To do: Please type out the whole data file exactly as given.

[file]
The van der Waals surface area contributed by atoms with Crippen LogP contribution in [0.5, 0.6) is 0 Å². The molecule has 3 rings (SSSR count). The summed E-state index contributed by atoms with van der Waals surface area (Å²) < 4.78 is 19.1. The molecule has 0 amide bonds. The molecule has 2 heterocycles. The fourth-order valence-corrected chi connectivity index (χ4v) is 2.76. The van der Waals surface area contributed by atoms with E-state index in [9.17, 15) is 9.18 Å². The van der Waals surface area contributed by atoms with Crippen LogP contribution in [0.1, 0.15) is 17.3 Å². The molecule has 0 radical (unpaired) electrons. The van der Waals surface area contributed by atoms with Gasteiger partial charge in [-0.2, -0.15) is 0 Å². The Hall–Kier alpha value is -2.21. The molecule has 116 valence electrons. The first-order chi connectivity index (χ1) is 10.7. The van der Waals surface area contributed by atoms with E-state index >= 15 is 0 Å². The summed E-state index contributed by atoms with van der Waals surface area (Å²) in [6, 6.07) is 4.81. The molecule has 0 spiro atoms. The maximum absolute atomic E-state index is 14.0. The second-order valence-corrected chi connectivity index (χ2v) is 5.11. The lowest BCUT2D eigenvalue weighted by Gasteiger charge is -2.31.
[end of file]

The van der Waals surface area contributed by atoms with Crippen LogP contribution in [0.5, 0.6) is 0 Å². The molecule has 3 rings (SSSR count). The summed E-state index contributed by atoms with van der Waals surface area (Å²) < 4.78 is 19.1. The molecule has 0 amide bonds. The molecule has 2 heterocycles. The fourth-order valence-corrected chi connectivity index (χ4v) is 2.76. The van der Waals surface area contributed by atoms with E-state index in [9.17, 15) is 9.18 Å². The van der Waals surface area contributed by atoms with Crippen LogP contribution in [0.1, 0.15) is 17.3 Å². The molecule has 0 radical (unpaired) electrons. The van der Waals surface area contributed by atoms with Gasteiger partial charge in [-0.2, -0.15) is 0 Å². The Hall–Kier alpha value is -2.21. The molecule has 116 valence electrons. The first-order chi connectivity index (χ1) is 10.7. The van der Waals surface area contributed by atoms with E-state index >= 15 is 0 Å². The summed E-state index contributed by atoms with van der Waals surface area (Å²) in [6, 6.07) is 4.81. The molecule has 0 spiro atoms. The maximum absolute atomic E-state index is 14.0. The second-order valence-corrected chi connectivity index (χ2v) is 5.11. The lowest BCUT2D eigenvalue weighted by Gasteiger charge is -2.31.